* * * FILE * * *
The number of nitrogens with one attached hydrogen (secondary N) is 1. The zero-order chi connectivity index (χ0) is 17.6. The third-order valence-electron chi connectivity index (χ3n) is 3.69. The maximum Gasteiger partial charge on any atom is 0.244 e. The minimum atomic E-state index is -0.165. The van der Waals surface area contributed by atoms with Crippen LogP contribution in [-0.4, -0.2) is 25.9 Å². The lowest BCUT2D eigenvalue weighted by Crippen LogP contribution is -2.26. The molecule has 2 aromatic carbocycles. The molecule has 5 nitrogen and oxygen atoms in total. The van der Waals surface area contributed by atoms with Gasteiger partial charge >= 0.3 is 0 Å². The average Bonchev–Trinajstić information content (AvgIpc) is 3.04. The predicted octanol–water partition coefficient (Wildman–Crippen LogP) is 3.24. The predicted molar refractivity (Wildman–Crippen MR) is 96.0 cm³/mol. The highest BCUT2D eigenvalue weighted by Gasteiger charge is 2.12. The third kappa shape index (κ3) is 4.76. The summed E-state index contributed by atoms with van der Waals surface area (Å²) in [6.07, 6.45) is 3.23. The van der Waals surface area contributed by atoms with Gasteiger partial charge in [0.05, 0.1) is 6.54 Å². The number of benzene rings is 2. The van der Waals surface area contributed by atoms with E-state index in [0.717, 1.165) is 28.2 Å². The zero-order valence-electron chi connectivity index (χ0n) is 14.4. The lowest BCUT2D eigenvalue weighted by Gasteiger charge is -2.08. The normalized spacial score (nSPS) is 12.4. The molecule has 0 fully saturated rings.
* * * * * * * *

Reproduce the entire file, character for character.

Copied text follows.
The number of nitrogens with one attached hydrogen (secondary N) is 1. The zero-order chi connectivity index (χ0) is 17.6. The third-order valence-electron chi connectivity index (χ3n) is 3.69. The maximum Gasteiger partial charge on any atom is 0.244 e. The minimum atomic E-state index is -0.165. The van der Waals surface area contributed by atoms with Crippen LogP contribution in [-0.4, -0.2) is 25.9 Å². The lowest BCUT2D eigenvalue weighted by Crippen LogP contribution is -2.26. The molecule has 2 aromatic carbocycles. The molecule has 5 nitrogen and oxygen atoms in total. The van der Waals surface area contributed by atoms with Gasteiger partial charge >= 0.3 is 0 Å². The average Bonchev–Trinajstić information content (AvgIpc) is 3.04. The predicted octanol–water partition coefficient (Wildman–Crippen LogP) is 3.24. The predicted molar refractivity (Wildman–Crippen MR) is 96.0 cm³/mol. The highest BCUT2D eigenvalue weighted by Gasteiger charge is 2.12. The third kappa shape index (κ3) is 4.76. The summed E-state index contributed by atoms with van der Waals surface area (Å²) in [6.07, 6.45) is 3.23. The van der Waals surface area contributed by atoms with Gasteiger partial charge in [0.05, 0.1) is 6.54 Å². The number of benzene rings is 2. The van der Waals surface area contributed by atoms with E-state index in [0.717, 1.165) is 28.2 Å². The zero-order valence-electron chi connectivity index (χ0n) is 14.4. The lowest BCUT2D eigenvalue weighted by Gasteiger charge is -2.08. The normalized spacial score (nSPS) is 12.4. The molecule has 0 fully saturated rings.